My latest book, The NES Omnibus Vol. 2 (M-Z), features what I call Insider Insights, which are reflections, reviews, and nostalgic stories about many of the games, written by industry professionals. As many of you know, each game gets an entire page or more, and these stories do a great job of bringing the culture surrounding these games to life. My buddy Kale Menges wrote the following about Top Gun, a beloved game for the NES that many, many kids and adults bought, rented, or borrowed from friends back in the day. Enjoy!
Insider Insight: When I was around eight or nine, I thought there was nothing cooler than fighter pilots and the machinery they flew in. Even at that young age, I'd already seen the movie Top Gun countless times. It was like X-Wings and TIE Fighters, only real (per se). One Saturday morning during this era, my dad came home with a small bundle of NES cartridges after scouting pawnshops for yard tools. I was super excited because the bundle included Top Gun.
Top Gun wasn't the greatest flight simulator, and even by NES standards it felt a little barebones. Compared to the game's 1989 sequel, it definitely feels more like a prototype than a full-fledged game. Regardless, we enjoyed it immensely. The game's opening used a nice rendition of the movie's theme music, lending the action some authenticity. The core gameplay was solid and challenging, to the point I don’t remember getting past the fourth or fifth mission.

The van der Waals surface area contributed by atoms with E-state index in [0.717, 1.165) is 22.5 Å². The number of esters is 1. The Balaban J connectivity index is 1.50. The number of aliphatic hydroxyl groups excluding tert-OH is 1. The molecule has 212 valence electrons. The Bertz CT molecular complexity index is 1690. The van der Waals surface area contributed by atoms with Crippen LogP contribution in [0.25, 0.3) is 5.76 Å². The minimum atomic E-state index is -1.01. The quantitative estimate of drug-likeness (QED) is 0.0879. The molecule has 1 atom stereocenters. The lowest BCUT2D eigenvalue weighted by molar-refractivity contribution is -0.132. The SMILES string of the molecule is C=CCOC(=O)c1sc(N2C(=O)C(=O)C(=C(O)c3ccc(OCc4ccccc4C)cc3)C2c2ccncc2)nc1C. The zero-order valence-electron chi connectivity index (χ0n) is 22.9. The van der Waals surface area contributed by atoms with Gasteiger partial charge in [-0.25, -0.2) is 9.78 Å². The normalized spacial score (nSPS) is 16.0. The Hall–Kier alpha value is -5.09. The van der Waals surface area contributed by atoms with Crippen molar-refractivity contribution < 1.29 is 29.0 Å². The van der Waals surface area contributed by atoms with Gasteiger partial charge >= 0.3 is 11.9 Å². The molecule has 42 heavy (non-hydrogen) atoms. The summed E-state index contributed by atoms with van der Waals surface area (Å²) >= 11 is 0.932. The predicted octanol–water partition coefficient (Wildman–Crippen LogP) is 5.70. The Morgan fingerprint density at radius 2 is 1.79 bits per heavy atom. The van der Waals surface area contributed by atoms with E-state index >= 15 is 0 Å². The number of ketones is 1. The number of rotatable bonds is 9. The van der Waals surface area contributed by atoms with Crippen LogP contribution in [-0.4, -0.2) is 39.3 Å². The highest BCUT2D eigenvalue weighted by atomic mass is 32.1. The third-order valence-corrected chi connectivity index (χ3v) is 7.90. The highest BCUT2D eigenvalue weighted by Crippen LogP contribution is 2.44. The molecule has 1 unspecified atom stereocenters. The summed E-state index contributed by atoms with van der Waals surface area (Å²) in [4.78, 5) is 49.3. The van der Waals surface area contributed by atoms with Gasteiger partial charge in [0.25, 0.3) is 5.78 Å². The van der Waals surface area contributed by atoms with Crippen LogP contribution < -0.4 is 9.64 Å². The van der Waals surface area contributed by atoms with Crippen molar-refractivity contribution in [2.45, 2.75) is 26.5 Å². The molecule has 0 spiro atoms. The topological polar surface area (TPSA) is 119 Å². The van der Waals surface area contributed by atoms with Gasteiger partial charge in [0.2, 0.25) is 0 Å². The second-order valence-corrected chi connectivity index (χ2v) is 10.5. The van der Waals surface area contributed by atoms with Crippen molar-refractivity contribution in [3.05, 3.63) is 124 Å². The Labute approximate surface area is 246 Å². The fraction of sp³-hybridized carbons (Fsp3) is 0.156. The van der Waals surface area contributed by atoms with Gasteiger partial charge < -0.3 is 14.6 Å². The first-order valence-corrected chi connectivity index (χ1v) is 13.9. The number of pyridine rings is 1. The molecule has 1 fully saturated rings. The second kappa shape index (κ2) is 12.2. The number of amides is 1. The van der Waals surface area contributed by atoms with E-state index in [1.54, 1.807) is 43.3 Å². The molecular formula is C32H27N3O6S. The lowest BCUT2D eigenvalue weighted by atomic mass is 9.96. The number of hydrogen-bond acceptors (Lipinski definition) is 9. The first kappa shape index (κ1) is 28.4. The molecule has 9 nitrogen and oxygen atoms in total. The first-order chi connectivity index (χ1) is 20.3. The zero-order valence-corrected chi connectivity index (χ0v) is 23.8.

I do remember, though, the infamous landing sequence and the bragging rights that came with consistently landing the F-14 on the carrier deck instead of just exploding in the water. That part of the game was legitimately stressful and nerve-racking (note: it still is), and now after working as a game developer, I've come to suspect that there was certainly some kind of “dice roll” occurring under the hood to determine your success regardless of how precisely you followed the on-screen instructions during the sequence—the margin of error for your plane's altitude and airspeed never seems to be the same twice. I thought it was funny that, while the aerial combat was more engaging when played with a joystick controller like the Advantage or Quickshot, landing felt easier with the d-pad. - Kale Menges, Artist and Game Developer